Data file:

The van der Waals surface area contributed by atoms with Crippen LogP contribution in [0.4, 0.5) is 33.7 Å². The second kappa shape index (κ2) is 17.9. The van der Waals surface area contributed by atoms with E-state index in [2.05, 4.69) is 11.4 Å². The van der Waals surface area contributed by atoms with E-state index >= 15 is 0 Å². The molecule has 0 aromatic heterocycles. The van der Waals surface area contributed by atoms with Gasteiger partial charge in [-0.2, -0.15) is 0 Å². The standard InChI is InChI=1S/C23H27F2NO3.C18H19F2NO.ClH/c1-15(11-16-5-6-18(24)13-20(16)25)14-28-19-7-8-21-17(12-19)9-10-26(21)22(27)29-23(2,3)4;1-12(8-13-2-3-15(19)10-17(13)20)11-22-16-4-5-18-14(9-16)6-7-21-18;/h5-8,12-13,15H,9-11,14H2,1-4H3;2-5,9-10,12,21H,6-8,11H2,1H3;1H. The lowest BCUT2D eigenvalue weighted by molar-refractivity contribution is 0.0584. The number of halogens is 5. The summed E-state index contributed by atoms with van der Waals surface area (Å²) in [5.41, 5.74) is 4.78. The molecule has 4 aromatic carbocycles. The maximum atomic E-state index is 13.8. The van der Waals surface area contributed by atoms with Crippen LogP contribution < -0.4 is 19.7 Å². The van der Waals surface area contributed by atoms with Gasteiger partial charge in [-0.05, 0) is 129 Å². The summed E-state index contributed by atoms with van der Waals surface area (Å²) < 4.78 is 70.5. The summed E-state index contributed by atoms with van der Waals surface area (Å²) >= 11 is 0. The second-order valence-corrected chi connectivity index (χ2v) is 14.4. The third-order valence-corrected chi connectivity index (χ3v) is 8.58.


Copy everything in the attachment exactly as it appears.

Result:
The van der Waals surface area contributed by atoms with Crippen LogP contribution in [0.4, 0.5) is 33.7 Å². The second kappa shape index (κ2) is 17.9. The van der Waals surface area contributed by atoms with E-state index in [2.05, 4.69) is 11.4 Å². The van der Waals surface area contributed by atoms with E-state index >= 15 is 0 Å². The molecule has 0 aromatic heterocycles. The van der Waals surface area contributed by atoms with Gasteiger partial charge in [-0.2, -0.15) is 0 Å². The standard InChI is InChI=1S/C23H27F2NO3.C18H19F2NO.ClH/c1-15(11-16-5-6-18(24)13-20(16)25)14-28-19-7-8-21-17(12-19)9-10-26(21)22(27)29-23(2,3)4;1-12(8-13-2-3-15(19)10-17(13)20)11-22-16-4-5-18-14(9-16)6-7-21-18;/h5-8,12-13,15H,9-11,14H2,1-4H3;2-5,9-10,12,21H,6-8,11H2,1H3;1H. The lowest BCUT2D eigenvalue weighted by molar-refractivity contribution is 0.0584. The number of halogens is 5. The summed E-state index contributed by atoms with van der Waals surface area (Å²) in [5.41, 5.74) is 4.78. The molecule has 4 aromatic carbocycles. The maximum atomic E-state index is 13.8. The van der Waals surface area contributed by atoms with Crippen LogP contribution < -0.4 is 19.7 Å². The van der Waals surface area contributed by atoms with Gasteiger partial charge in [-0.05, 0) is 129 Å². The summed E-state index contributed by atoms with van der Waals surface area (Å²) < 4.78 is 70.5. The summed E-state index contributed by atoms with van der Waals surface area (Å²) >= 11 is 0. The second-order valence-corrected chi connectivity index (χ2v) is 14.4. The third-order valence-corrected chi connectivity index (χ3v) is 8.58.